All great art comes from love. It also comes from taking chances. Sequels have strangled the movie industry in recent decades. Studios have shrunk from the risks of originality, and this absence of a creative spark has made the movies feel dry as a result. Movies too often center around repetitive gimmicks, rather than newness. Enter "Johnny X": a unique combination of musical, drama, comedy, sci-fi, horror and romance, all coexisting on the screen just as they can in real life. At last we have a vital, oxidizing, verdant offertory to the movie industry. Johnny X is highly original, takes chances and no matter how many gadgets are whirring away at any given time, there is always a warm undercurrent of a story about people. Johnny X is also shot in black and white, which creates a welcome aura of hominess, both by recalling the chiaroscuro beauty of this art form, and by redirecting our focus to the inner world - where meaningful human complexity truly exists.
The film begins with our protagonist, Johnny X, played with slicked back, leather jacket coolness by Will Keenan, who wields enough big screen toughness to hold our attention; enough reserve to suggest that he is really a hero experiencing inner conflict; and enough subtle cuteness to suggest that there really is a good guy underneath. Johnny's story is one we all know, because we have either lived or seen it ourselves: he suffers from the emotional malnutrition of parental neglect, and his plight has had a negative effect upon his behavior. And, as if to rearrange his life with a hint of gangland social structure, he has replaced his missing family with a surrogate clan: a roving pack of similarly wounded rebels named "the Ghastly Ones," who channel pain in to renegade badness. In a touching and eloquent final performance given by screen legend Kevin McCarthy, we are introduced to the Ghastly Ones: a universally recognizable pack of disenfranchised youth. It is through their eyes, so blankly staring out through black jail house hoods, that our journey through their chases - and their issues - shall be guided.
Johnny and his gang of misfits are exiled to earth as punishment for an endless string of petty crimes. The collective foibles of earth, unveiled so cleverly in montage in the film's opening scene, serve as a type of comic depth charge that forces us to view these aliens in light of our own earthly imperfections. Deftly, we the audience, become our own thematic setting for the film.
Johnny's ingénue is the intergalactic temptress Bliss, whose predicament between a bad boy and a good boy initiates an examination of the issues that plague both. What Bliss learns, and how she resolves the issues between the two, forms the charm and lessons of Johnny X. And learning about ourselves through exiles from another planet is metaphorically OK, since all young people come from another planet anyways. Bliss is brought to life by De Anna Joy Brooks in a screen stopping performance. Firm on her heels as she sings and dances through the films many attractive original songs, Bliss is the centralizing force of a pack of Ghastly Girls who know how to tantalize male eyes, and paralyze male reason, with the mere hint of a tightly clothed body part. In "These Lips That Never Lie," one of the film's strongest of many memorable musical numbers, she wraps her arms -' and legs -' around the unsuspecting, wide-eyed Chip, played with boyish, naïve charm by Les Williams. Chip, domestic to a fault, becomes our quintessential good boy -' noble, heroic, but too programmed by society's dogma to ever come to understand the world on his own terms. Bliss, trained through the school of hard knocks, senses Chip's naiveté, and as she masterfully manipulates the unsuspecting Chip, Brooks unfurls all the lusty magic of a golden age screen siren.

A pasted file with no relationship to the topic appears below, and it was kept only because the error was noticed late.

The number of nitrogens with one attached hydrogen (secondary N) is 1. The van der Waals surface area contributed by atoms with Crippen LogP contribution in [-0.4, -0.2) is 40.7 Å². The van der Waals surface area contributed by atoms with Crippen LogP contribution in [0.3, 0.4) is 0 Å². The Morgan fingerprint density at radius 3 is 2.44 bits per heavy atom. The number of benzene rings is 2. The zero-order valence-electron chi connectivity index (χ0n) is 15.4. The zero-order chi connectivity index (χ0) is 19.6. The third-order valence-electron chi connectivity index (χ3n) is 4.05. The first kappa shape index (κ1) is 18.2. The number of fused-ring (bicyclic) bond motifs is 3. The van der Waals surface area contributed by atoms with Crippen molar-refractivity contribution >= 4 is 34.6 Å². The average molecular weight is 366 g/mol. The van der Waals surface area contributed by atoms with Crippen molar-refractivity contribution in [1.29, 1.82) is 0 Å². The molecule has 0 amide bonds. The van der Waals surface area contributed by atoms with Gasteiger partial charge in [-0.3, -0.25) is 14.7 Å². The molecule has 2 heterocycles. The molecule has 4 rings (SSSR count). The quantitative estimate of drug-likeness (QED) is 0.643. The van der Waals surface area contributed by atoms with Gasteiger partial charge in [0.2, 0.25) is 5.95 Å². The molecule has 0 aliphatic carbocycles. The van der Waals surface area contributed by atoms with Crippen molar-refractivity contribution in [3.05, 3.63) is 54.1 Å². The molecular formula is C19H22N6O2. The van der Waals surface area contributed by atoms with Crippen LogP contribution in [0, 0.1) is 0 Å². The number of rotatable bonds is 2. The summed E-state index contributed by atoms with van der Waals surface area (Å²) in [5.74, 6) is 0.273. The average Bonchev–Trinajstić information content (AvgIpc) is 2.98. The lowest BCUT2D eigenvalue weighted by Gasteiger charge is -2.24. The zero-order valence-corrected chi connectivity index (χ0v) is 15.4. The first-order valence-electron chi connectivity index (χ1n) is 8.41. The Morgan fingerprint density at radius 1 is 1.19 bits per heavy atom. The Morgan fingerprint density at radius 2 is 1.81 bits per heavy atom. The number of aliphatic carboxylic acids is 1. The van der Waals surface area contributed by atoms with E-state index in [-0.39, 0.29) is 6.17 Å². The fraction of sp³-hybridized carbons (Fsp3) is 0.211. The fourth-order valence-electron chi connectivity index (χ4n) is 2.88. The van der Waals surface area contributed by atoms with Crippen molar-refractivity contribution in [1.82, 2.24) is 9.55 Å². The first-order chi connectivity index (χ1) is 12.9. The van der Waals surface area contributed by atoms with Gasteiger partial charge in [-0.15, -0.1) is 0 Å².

Each of the Ghastly Ones is ushered into the world of goodness through pairings with other characters. Ironically, Johnny's guide appears in the form of a crazy, aging rock star and universal bad boy, the gargoylish Mickey O'Flynn. In one of the best of many strong performances, Creed Bratton walks us through the emotional travails of the soul bearing, ailing star, who must desperately maintain his bad boy image while making peace with the world through subtle goodness towards the younger generation. Bratton masterfully balances wicked machismo with subtle hints of compassion, as if invoking the presence of a secretly gentle satyr.
Strong supporting performances abound. Kate Maberly carries the film's parallel romantic pursuit of good after ghastly with wide-eyed gawkiness. She wears polyester florals, struggles on her heels, and even coaxes the sympathies of the uber-jaded Mickey O'Flynn. And a talk show scene with veteran Paul Williams and newcomer Caroline Macey is so skillfully dripping with satire, that the unexpected and sensational appearance of the fleeing, quirky O'Flynn seems ideally arranged. The scene surges with the energy of a script filled with many skillful dramatic bridges and brilliantly conceived one-liners.
Paul Bunnell's "Ghastly Love of Johnny X" triumphs with a multi-genre, universal exploration of youth, rebellion and how we choose everything from our lovers to our planets. It shows us that while girls sometimes prefer bad boys over good boys, that bad boys must still redeem their goodness in order to be worthy of their love. Rebellion must be subtle to be cool. Only then can earth become the fun planet of choice. Johnny X delivers all of this with a tremendous sense of style -' an interplanetary tour de force. As for Bunnell, the inspired orchestrator of our musical, comical cosmos - exciting new directors don't come along every day, but when one does, it's refreshing to know that we can recognize him through a reminder of what once made the movies great in the first place.
Review by bsullivan3 from the Internet Movie Database.